Wednesday, January 18, 2017

The asceticism of joy

Dear Daughters of St. Philip Neri,

Your patron, Philip, knew well how sadness can cling to the soul.  It is for this reason that he counseled the practice of the Asceticism of Joy.  The fundamental attitude that flows from the virtue of faith is joy in the Lord; being able to see through the tears to the promise of life and love.  However, almost as a defensive measure our minds can begin to cling to our sadness and make the feeling of melancholy a pillow upon which we lay our heads and hearts.  We find that the melancholy that suffering can produce in the soul can be made into a shell -  protecting us from life.  It allows us to remain static while at the same time giving a certain liberty to our angry and aggression toward the world, others, and ultimately God.  There is even a certain power in being a "kill joy"; a satisfaction when there is no joy in the world around us any longer.  Only then will world conform to our internal state and our suffering will be confirmed.  Such a melancholic spirit in the end gives way to despair; but not before having given us long service.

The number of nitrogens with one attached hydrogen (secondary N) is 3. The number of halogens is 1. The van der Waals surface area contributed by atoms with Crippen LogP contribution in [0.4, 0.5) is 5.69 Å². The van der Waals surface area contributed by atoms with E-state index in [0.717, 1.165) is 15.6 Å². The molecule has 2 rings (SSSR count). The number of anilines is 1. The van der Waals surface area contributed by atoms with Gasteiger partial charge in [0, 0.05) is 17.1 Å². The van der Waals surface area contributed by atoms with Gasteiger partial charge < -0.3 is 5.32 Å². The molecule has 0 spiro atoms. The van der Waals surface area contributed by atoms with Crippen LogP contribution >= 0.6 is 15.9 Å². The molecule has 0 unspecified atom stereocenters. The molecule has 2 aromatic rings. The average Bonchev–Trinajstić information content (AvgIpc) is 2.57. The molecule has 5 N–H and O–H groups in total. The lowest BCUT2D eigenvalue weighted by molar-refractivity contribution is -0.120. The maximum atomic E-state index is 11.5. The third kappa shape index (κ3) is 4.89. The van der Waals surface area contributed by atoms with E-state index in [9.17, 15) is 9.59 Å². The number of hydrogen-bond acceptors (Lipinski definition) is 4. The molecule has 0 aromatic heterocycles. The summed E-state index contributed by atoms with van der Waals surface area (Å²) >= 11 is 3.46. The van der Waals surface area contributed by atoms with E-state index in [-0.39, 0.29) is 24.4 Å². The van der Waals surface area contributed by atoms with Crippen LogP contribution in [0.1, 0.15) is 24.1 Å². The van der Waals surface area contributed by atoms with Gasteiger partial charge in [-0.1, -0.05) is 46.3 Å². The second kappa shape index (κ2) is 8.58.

For such a soul there is no worse detachment, no greater mortification than joy.  Yet without this asceticism, without this practice of true faith, the heart will remain shrouded in darkness.

We must know how to detach ourselves even from suffering.  We must learn to be happy even when we are unhappy.  We must, in a word, work loose from ourselves.  A Father of the Church used to say to himself, "There is only one way of being cured of sadness, and that is to dislike being sad."  It is hard to believe this when we are suffering.  As if we had chosen to be hurt!  Of course not, but what is terrible is that we often choose to keep on suffering, to fan the flames of our pain, to inflame our wounds, to find our only comfort in our very discomfort.  For if we keep our pain, then we also keep our right to complain, our right to withdraw into our shell, our right to hurt others and to kill their joy.  And when there is no joy in the world any longer, then we will be confirmed in our pain.  We have, in the meantime, only one stone to rest our head on, and it is called despair.  This hard pillow will give us long service.

Indeed, nothing would be harder than to stop being unhappy.  There is no worse detachment than joy.

L. Evely

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